However, we’ve overcomplicated this process over the years by removing fireplaces (technically, trees are a biofuel, so logs in a fireplace aren’t the worst thing in the world), and introducing electrical heating systems that are hooked up to a power grid that burns fossil fuel in exchange for an electrical net energy gain.

In the end, it still causes damage to the environment. Burning biofuel to produce heat in a furnace or heater still causes some level of emissions, but as we learn later, these emissions have a lifecycle where they may be reintroduced to plants and be better for the environment.

6. Paint Thinner

Now, you’re probably not going to use it for paint thinner, but it’s an option.

Paint thinners are not only dreadfully toxic to skin contact and inhalation, but bad for the environment when you eventually have to dispose of it. Biofuel is less impactful on the environment, and works just as well.

7. National Energy Independence (Possibly Global)

There is a realist view on this, and then there is a pipe dream attached to it. Let me explain.

Energy independence is one of the biggest problems in the world. Many nations rely on middle-eastern countries for oil production due to its abundance.

The desire for energy independence does not come from a desire to stop doing business with other nations, but rather having an option to be self-sufficient in hard times or in times of war.

Becoming energy independent is every nation’s goal in one way or another. For example, Germany is set to be 100% renewable by the year 2050, making them completely energy independent.

While the production of solar panels and turbines for windmills may be in other countries, Germany will have everything they need to remain energy efficient.

On an international scale, many countries are making a commitment to becoming energy independent and efficient for the better of mankind. We all know that renewable, clean energy is the way to go if we want to continue existing on this planet, so it’s good that many nations are trying to achieve this.

However, we cannot expect every country to do this, which is where that cautionary pipe dream comment from earlier comes into play. In the event of global energy independence, it might force other countries – who now no longer have as many buyers of their exportable, non-clean burning energy – to adopt the same systems.

So where do biofuels come into play here?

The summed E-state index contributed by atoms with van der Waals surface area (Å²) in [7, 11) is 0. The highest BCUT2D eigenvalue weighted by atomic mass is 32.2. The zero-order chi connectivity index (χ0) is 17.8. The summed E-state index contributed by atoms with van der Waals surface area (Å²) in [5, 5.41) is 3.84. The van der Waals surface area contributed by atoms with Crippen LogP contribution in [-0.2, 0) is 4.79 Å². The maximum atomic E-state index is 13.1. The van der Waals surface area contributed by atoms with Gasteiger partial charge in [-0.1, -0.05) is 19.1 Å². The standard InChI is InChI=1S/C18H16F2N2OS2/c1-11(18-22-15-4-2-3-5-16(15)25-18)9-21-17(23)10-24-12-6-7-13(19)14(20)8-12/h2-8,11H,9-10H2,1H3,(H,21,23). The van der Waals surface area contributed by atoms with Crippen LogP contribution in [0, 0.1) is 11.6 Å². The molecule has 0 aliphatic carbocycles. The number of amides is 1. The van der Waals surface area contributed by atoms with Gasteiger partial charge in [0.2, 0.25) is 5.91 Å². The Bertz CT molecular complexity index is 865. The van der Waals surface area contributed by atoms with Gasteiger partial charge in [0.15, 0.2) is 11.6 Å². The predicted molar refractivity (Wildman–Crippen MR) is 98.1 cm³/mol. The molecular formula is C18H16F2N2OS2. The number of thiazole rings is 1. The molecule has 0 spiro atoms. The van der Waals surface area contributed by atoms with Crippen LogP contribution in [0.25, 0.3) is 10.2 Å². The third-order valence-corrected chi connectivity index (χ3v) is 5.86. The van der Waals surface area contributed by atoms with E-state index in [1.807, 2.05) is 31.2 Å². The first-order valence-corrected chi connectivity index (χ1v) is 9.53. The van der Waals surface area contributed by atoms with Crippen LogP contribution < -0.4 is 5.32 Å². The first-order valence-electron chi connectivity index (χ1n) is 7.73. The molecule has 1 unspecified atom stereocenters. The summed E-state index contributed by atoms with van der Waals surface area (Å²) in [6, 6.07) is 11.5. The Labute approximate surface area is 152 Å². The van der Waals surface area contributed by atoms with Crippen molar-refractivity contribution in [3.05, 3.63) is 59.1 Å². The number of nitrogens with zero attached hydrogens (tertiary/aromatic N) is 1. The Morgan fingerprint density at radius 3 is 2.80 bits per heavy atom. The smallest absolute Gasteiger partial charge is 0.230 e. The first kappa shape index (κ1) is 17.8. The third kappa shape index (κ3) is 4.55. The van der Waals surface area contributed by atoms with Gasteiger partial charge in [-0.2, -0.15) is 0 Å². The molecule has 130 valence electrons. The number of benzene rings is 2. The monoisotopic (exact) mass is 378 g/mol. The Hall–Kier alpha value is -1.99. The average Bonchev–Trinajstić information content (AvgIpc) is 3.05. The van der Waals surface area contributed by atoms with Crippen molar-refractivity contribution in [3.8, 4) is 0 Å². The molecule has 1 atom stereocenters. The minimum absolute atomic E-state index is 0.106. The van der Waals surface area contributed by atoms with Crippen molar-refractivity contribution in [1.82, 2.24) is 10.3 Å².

We already have the means to produce excellent biofuel, and since we won’t go 100% renewable overnight, biofuel could be the great bridge between where we are now, and where we’re going as a clean energy global civilization in the future.

With more biofuel being used, less emissions occur, and in part with other green energy effects, we mitigate our impact on the environment while working over to solar, wind, and water turbine forms of energy for a cleaner future.

How Do You Make Biofuel?

The most common way that biofuel can be made is from vegetable oil.

This would require a ton of machinery and space, but basically, through an alcohol and catalyst chemical reaction process, glycerin is extracted from the vegetable oil and disposed of, leaving a clean biofuel that can be used for powering car engines.

When we say crops when referring to making biofuel, it generally refers to vegetables that can be turned into vegetable oil, and then changed into biofuel.

This is the most common process because it can be done in large batches, and is fairly low-cost as far as biofuel production is concerned. Animal fats may also be used to make biofuels through a similar alcohol and catalyst chemical process.

What Are the Three Main Differences Between Regular Fuel and Biofuel?

There are three key differences that you should know about.

We know that biofuels are, in theory, better for the environment in terms of carbon burning, but that shouldn’t be enough information to satiate your knowledge between the two. Here are three hard-hitting facts.

1. Carbon Sequestration vs. Emissions

Carbon sequestration is also known as photosynthesis. This is when plants absorb carbon dioxide, just as trees do, and store it in their roots to grow, essentially removing it from the air.

The same process can be used by plants that pull carbon dioxide from the air, turning it from liquid to solid, then using it to produce oxygen and release it into the atmosphere to try and cancel out the effects of global warming.

I say all of this because burning biofuel does not mean you are pulling carbon dioxide out of the air, which has been a common misconception for years.

You simply add less carbon to the air, and if you exclusively use biofuels, that carbon can, in theory, then be absorbed by crops once again to produce more biofuel, making it a somewhat renewable form of energy.